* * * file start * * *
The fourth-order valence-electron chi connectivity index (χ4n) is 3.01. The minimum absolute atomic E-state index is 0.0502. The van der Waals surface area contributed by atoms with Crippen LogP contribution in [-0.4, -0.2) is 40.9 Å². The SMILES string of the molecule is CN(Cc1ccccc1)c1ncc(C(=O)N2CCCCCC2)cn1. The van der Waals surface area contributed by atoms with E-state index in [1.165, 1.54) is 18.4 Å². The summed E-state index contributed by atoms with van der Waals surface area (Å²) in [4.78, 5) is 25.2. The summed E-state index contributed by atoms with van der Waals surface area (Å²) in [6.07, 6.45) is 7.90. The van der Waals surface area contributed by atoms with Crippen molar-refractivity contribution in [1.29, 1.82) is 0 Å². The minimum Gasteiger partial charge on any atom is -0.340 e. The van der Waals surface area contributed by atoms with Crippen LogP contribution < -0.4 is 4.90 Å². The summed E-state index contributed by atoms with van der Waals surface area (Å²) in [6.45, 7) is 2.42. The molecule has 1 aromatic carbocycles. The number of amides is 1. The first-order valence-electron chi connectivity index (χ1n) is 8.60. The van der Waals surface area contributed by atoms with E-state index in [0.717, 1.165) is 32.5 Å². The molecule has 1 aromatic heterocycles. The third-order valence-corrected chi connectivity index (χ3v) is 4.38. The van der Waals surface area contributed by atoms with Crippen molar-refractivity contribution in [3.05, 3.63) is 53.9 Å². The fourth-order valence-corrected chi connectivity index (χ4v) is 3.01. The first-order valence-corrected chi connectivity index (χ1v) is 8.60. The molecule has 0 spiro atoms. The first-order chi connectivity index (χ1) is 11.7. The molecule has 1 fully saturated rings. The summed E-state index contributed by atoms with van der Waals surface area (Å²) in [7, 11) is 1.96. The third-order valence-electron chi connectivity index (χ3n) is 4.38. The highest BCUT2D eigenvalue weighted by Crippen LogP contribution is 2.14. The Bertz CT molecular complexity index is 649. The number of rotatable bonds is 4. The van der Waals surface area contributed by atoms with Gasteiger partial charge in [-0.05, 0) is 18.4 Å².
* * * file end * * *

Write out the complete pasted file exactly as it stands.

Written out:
The fourth-order valence-electron chi connectivity index (χ4n) is 3.01. The minimum absolute atomic E-state index is 0.0502. The van der Waals surface area contributed by atoms with Crippen LogP contribution in [-0.4, -0.2) is 40.9 Å². The SMILES string of the molecule is CN(Cc1ccccc1)c1ncc(C(=O)N2CCCCCC2)cn1. The van der Waals surface area contributed by atoms with E-state index in [1.165, 1.54) is 18.4 Å². The summed E-state index contributed by atoms with van der Waals surface area (Å²) in [4.78, 5) is 25.2. The summed E-state index contributed by atoms with van der Waals surface area (Å²) in [6.07, 6.45) is 7.90. The van der Waals surface area contributed by atoms with Crippen molar-refractivity contribution in [1.29, 1.82) is 0 Å². The minimum Gasteiger partial charge on any atom is -0.340 e. The van der Waals surface area contributed by atoms with Crippen LogP contribution < -0.4 is 4.90 Å². The summed E-state index contributed by atoms with van der Waals surface area (Å²) in [6.45, 7) is 2.42. The molecule has 1 aromatic carbocycles. The number of amides is 1. The first-order valence-electron chi connectivity index (χ1n) is 8.60. The van der Waals surface area contributed by atoms with E-state index in [0.717, 1.165) is 32.5 Å². The molecule has 1 aromatic heterocycles. The third-order valence-corrected chi connectivity index (χ3v) is 4.38. The van der Waals surface area contributed by atoms with Crippen molar-refractivity contribution in [3.05, 3.63) is 53.9 Å². The fourth-order valence-corrected chi connectivity index (χ4v) is 3.01. The first-order valence-corrected chi connectivity index (χ1v) is 8.60. The molecule has 0 spiro atoms. The first-order chi connectivity index (χ1) is 11.7. The molecule has 1 fully saturated rings. The summed E-state index contributed by atoms with van der Waals surface area (Å²) in [7, 11) is 1.96. The third-order valence-electron chi connectivity index (χ3n) is 4.38. The highest BCUT2D eigenvalue weighted by Crippen LogP contribution is 2.14. The Bertz CT molecular complexity index is 649. The number of rotatable bonds is 4. The van der Waals surface area contributed by atoms with Gasteiger partial charge in [-0.05, 0) is 18.4 Å².